Please Ignore Vera Dietz
So when Charlie dies in dark circumstances, Vera knows a lot more than anyone--the kids at school, his family, even the police. But will she emerge to clear his name? Does she even want to?
Edgy and gripping, Please Ignore Vera Dietz is an unforgettable novel: smart, funny, dramatic, and always surprising.
- Paperback | 336 pages
- 141 x 209 x 18mm | 306g
- 10 Apr 2012
- Random House USA Inc
- Random House Inc
- New York, United States
- black & white line drawings, charts
A harrowing but ultimately redemptive tale of adolescent angst gone awry. Vera and Charlie are lifelong buddies whose relationship is sundered by high school and hormones; by the start of their senior year, the once-inseparable pair is estranged. In the aftermath of Charlie's sudden death, Vera is set adrift by grief, guilt and the uncomfortable realization that the people closest to her are still, in crucial ways, strangers. As with King's first novel, The Dust of 100 Dogs (2009), this is chilling and challenging stuff, but her prose here is richly detailed and wryly observant. The story unfolds through authentic dialogue and a nonlinear narrative that shifts fluidly among Vera's present perspective, flashbacks that illuminate the tragedies she's endured, brief and often humorous interpolations from "the dead kid," Vera's father and even the hilltop pagoda that overlooks their dead-end Pennsylvania town. The author depicts the journey to overcome a legacy of poverty, violence, addiction and ignorance as an arduous one, but Vera's path glimmers with grace and hope. (Fiction. 14 & up)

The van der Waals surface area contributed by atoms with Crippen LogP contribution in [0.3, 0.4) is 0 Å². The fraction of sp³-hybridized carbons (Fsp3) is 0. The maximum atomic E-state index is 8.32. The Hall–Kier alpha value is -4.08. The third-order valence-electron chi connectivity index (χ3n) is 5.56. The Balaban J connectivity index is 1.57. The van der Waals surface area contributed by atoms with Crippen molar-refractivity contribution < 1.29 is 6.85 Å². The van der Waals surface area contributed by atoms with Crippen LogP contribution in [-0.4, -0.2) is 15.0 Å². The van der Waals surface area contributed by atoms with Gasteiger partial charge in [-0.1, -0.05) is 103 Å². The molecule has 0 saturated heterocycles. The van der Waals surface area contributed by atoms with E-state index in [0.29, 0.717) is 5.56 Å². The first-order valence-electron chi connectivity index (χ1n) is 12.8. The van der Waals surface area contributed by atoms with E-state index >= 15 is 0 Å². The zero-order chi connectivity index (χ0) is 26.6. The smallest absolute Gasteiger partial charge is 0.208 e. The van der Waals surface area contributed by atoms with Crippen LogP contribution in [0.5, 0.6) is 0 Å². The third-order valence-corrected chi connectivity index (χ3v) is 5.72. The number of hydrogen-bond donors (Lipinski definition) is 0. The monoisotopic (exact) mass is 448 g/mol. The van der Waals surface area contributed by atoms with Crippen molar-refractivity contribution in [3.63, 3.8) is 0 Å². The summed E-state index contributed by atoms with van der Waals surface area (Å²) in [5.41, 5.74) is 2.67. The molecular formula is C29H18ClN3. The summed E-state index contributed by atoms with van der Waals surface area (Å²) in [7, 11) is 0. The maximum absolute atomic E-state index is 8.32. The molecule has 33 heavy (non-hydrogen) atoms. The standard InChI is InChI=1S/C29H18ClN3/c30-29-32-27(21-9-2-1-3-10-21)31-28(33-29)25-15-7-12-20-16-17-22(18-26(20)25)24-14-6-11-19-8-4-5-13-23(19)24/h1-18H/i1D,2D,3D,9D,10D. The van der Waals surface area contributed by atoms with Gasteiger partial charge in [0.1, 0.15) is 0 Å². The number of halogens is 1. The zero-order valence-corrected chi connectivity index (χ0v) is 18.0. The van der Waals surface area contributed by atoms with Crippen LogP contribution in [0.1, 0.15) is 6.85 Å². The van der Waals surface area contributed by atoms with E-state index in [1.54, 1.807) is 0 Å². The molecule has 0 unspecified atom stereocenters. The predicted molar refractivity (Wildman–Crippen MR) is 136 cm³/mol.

Publishers Weekly, starred review, October 11, 2010:
Beginning with the funeral of Charlie Kahn, high school senior Vera's neighbor and former best friend, this chilling and darkly comedic novel offers a gradual unfolding of secrets about the troubled teenagers, their families, and their town. Though Charlie's death hangs heavily over Vera, she has the road ahead mapped out: pay her way through community college with her job delivering pizza while living cheap in her father's house. But first she has to face her fractured relationship with her father, a recovering alcoholic who worries about her drinking; the absence of her mother, who left six years earlier; and the knowledge that she could clear Charlie's suspected guilt in a crime. Vera is the primary narrator, though her father, Charlie (posthumously), and even the town's landmark pagoda contribute interludes as King (The Dust of 100 Dogs) shows how shame and silence can have risky--sometimes deadly--consequences. The book is deeply suspenseful and profoundly human as Vera, haunted by memories of Charlie and how their friendship disintegrated, struggles to find the courage to combat destructive forces, save herself, and bring justice to light. Ages 13-up. (Oct.)
Booklist, starred review, November 15, 2010: